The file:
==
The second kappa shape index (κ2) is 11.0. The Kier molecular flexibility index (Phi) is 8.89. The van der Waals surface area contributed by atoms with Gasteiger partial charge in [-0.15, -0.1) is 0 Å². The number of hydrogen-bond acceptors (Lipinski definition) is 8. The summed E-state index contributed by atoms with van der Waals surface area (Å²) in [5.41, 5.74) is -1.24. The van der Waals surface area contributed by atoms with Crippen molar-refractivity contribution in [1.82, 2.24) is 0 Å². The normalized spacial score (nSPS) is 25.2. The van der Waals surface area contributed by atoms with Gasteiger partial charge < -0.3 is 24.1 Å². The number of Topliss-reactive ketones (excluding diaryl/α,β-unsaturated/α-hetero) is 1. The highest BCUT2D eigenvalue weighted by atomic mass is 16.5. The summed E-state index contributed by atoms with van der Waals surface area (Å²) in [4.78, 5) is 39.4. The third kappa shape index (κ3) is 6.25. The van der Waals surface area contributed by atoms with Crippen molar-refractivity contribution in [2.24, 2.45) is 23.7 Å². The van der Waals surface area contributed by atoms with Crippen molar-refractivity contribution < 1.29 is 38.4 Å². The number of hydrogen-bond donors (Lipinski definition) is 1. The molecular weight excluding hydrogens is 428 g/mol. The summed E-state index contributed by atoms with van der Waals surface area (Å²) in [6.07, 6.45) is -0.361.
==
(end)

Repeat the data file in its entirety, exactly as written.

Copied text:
The second kappa shape index (κ2) is 11.0. The Kier molecular flexibility index (Phi) is 8.89. The van der Waals surface area contributed by atoms with Gasteiger partial charge in [-0.15, -0.1) is 0 Å². The number of hydrogen-bond acceptors (Lipinski definition) is 8. The summed E-state index contributed by atoms with van der Waals surface area (Å²) in [5.41, 5.74) is -1.24. The van der Waals surface area contributed by atoms with Crippen molar-refractivity contribution in [1.82, 2.24) is 0 Å². The normalized spacial score (nSPS) is 25.2. The van der Waals surface area contributed by atoms with Gasteiger partial charge < -0.3 is 24.1 Å². The number of Topliss-reactive ketones (excluding diaryl/α,β-unsaturated/α-hetero) is 1. The highest BCUT2D eigenvalue weighted by atomic mass is 16.5. The summed E-state index contributed by atoms with van der Waals surface area (Å²) in [4.78, 5) is 39.4. The third kappa shape index (κ3) is 6.25. The van der Waals surface area contributed by atoms with Crippen molar-refractivity contribution in [2.24, 2.45) is 23.7 Å². The van der Waals surface area contributed by atoms with Crippen molar-refractivity contribution < 1.29 is 38.4 Å². The number of hydrogen-bond donors (Lipinski definition) is 1. The molecular weight excluding hydrogens is 428 g/mol. The summed E-state index contributed by atoms with van der Waals surface area (Å²) in [6.07, 6.45) is -0.361.